Yes, small and medium-sized enterprises export! But to do so, they face a lot more difficulties than large corporations. Manon Enjolras of the ERPI laboratory (Équipe de Recherche sur les Processus Innovatifs – Research Team on Innovative Processes), at the University of Lorraine, presents her PhD thesis to us: a tool for evaluating the ability of SMEs to innovate and export based on a twofold innovation/export skills assessment. Available in cartoon and video format!
More than 98% of businesses in France are small and medium-sized enterprises. These SMEs thus represent an extremely important factor in terms of France’s economic development, and are highly present on international markets. To be sure, French SMEs export, however they face a number of significant hurdles: insufficient resources, competition, price wars, to name but a few.
To overcome these difficulties, one solution available to them is innovation. According to a survey by BPIfrance (“PME 2011”), one innovative SME in every two is present internationally. Through innovation, SMEs can stand out from the competition and make inroads into markets which they had not previously considered. For all concerned, innovation would appear to be a prerequisite to exporting.
By following this guideline, the ERPI laboratory examines the abilities of SMEs to innovate and export in order to provide them with suitable support tools.
An original positioning
The ERPI laboratory has chosen to simultaneously focus on innovation and export capabilities. A given business thus offers:
- Skills specific to innovation, such as creativeness.
- Skills specific to export, such as proficiency in foreign languages.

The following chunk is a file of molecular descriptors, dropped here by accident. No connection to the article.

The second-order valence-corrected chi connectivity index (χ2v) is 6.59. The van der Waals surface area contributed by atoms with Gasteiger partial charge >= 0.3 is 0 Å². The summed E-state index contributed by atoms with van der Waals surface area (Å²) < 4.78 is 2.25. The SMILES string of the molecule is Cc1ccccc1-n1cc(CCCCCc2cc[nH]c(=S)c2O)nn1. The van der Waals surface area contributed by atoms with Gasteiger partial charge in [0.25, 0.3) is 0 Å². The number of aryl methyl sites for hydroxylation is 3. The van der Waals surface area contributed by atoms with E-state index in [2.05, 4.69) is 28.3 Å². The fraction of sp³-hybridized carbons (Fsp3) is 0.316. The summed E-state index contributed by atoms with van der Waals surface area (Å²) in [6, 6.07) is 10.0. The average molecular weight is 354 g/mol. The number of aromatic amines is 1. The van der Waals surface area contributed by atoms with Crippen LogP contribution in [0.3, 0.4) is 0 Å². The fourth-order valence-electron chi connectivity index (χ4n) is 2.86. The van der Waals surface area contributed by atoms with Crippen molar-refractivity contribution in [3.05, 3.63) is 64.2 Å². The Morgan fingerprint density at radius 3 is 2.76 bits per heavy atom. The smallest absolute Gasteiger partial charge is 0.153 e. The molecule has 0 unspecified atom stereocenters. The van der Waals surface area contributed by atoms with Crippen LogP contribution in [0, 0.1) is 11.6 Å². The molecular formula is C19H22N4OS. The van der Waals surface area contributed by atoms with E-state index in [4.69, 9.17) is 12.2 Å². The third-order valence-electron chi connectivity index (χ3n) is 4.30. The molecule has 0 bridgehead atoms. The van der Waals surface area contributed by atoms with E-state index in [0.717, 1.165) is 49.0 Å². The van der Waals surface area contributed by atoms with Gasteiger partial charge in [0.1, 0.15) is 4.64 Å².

- Skills common to both innovation and export, such as the ability to create a professional network. These common skills define a common space for innovation/export.
The ERPI laboratory focuses its attention on these common skills, since these are the ones which SMEs must develop as a matter of priority. Remember, SMEs have limited resources; taking action on the skills common to both innovation and export thus means using a single lever to improve two areas of activity… Therein lies the original aspect of this undertaking.
A diagnosis tailored to SMEs
The ERPI laboratory seeks to offer a tool for evaluating the ability of SMEs to innovate and export based on a twofold innovation/export skills assessment. Why assess these skills? Quite simply to be able to present businesses with a diagnosis that will allow them to improve their performance. For this purpose, the tool uses a 5-level assessment corresponding to a maturity grid. Ultimately, a maturity grid is rather like a flight of stairs which you have to climb in order to increase your performance. This assessment boils down to placing the business on the right stair for each common skill. As a result, the business can visualise its weaknesses, i.e. the skills for which it is situated on the lowest-lying stairs, and its strengths, i.e. those higher up. From then on, the business knows which areas it needs to brush up on, and can set about implementing a gradual improvement strategy.
Promising first results
This tool has been tested with SMEs situated in France’s Lorraine region. Overall, the results obtained are encouraging. For businesses, the tool identifies suitable areas for improvement in accordance with their medium- or long-term strategy.
Dissertation via a comic and a pitch video
See the pitch by Manon Enjolras (ERPI), University of Lorraine (3 mins 36 secs).
Manon Enjolras is a PhD student at the ERPI laboratory (Équipe de Recherche sur les Processus Innovatifs – Research Team on Innovative Processes), at the University of Lorraine, France. Her research topic is the ability of SMEs to innovate and develop internationally: a sector-based approach to SMEs in France’s Lorraine region to develop a dedicated decision support tool.
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